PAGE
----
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Following her World Championships debut, Leahy is hungry for more



Adam Moynihan met Killarney sprinter Sarah Leahy at the Killarney Valley AC Arena to chat about her recent appearance at the World Championships, her goals for the rest of the year, and a very special pair of socks

Hi Sarah. Thanks for showing me around Killarney Valley’s facilities. It’s an impressive set-up.

The track facilities here are perfect. We have everything we need and Killarney Valley are always looking to improve the facilities and the club itself. All the people behind the scenes at are the MVPs, people like Jerry and Tomás Griffin, Jean Courtney, and Bríd Stack to mention just a few.

You recently competed in the World Championships in Oregon as part of the Irish 4 x 100m relay team, finishing eighth in your heat. How did you feel the event went for you?

We’re very proud of each other, and we did well, but we definitely could have run better. We had more. We were aiming for and felt we were capable of running a national record. But on the day, it just didn’t happen.

Personally, it was a great experience. I loved every second of it. But I will admit that the actual running part is a bit of a blur. I came onto the track and there’s this huge stadium, but I was more looking around at the people I was running against. Ewa Swoboda – I thought she’d win the World Indoor – she was four people away from me and I was looking at her… She was probably like, ‘Why is this woman staring at me?’ I was very nervous. But it was still amazing and I hope I can do it again.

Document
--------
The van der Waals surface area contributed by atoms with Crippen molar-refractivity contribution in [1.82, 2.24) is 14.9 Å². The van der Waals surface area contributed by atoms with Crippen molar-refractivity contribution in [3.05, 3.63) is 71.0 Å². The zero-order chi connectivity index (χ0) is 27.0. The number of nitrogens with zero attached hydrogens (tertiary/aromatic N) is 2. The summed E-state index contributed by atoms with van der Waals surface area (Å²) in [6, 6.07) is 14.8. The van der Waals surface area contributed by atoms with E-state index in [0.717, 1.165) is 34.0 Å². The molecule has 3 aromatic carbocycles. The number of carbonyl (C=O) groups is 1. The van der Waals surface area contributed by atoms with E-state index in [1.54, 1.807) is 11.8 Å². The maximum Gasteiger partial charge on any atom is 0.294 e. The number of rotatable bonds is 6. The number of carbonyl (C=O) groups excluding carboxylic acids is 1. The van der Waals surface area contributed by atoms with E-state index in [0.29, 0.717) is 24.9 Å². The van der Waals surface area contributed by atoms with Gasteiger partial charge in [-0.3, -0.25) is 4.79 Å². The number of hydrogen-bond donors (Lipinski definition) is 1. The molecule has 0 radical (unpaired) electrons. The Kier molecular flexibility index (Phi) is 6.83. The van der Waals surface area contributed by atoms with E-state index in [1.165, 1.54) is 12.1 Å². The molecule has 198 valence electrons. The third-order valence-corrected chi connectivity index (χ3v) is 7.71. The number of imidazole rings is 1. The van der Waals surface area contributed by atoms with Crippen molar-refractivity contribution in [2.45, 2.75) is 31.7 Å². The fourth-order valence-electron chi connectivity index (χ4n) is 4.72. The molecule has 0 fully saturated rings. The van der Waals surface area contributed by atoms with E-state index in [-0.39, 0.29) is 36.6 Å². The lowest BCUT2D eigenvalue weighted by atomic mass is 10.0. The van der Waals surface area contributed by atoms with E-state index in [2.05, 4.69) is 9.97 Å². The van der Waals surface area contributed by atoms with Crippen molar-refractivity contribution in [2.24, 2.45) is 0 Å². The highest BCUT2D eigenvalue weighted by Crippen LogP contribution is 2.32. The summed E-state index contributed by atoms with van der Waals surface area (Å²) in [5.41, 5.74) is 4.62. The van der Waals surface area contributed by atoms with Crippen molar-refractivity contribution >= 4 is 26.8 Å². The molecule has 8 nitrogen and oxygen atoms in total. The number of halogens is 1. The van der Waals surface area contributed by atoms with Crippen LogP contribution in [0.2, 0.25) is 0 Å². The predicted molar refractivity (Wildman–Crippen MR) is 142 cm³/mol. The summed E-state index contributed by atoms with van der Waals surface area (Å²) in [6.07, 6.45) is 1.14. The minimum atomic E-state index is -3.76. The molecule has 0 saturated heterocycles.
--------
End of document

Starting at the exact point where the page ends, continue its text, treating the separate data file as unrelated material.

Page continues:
The fact that I was running against international athletes that have been to the Olympics and been finalists, I was kind of star struck. My trainers are like, okay Sarah, calm down. You’re meant to be here. Don’t act like you shouldn’t.

Can you describe your mindset before a race? Do you often get nervous?

On the line it’s all about how you’re feeling, what you can do. You just have to get mentally prepared for a good start. Especially for me. Get out, and run as fast as you can. Just getting in the zone, I guess. I’ll know if I’m not in the zone, because I’m thinking of other things. If I’m on the blocks my head shouldn’t be wandering. It should be blank and all I should be waiting for is that gun.

Would you say that you’re an ultra competitive person?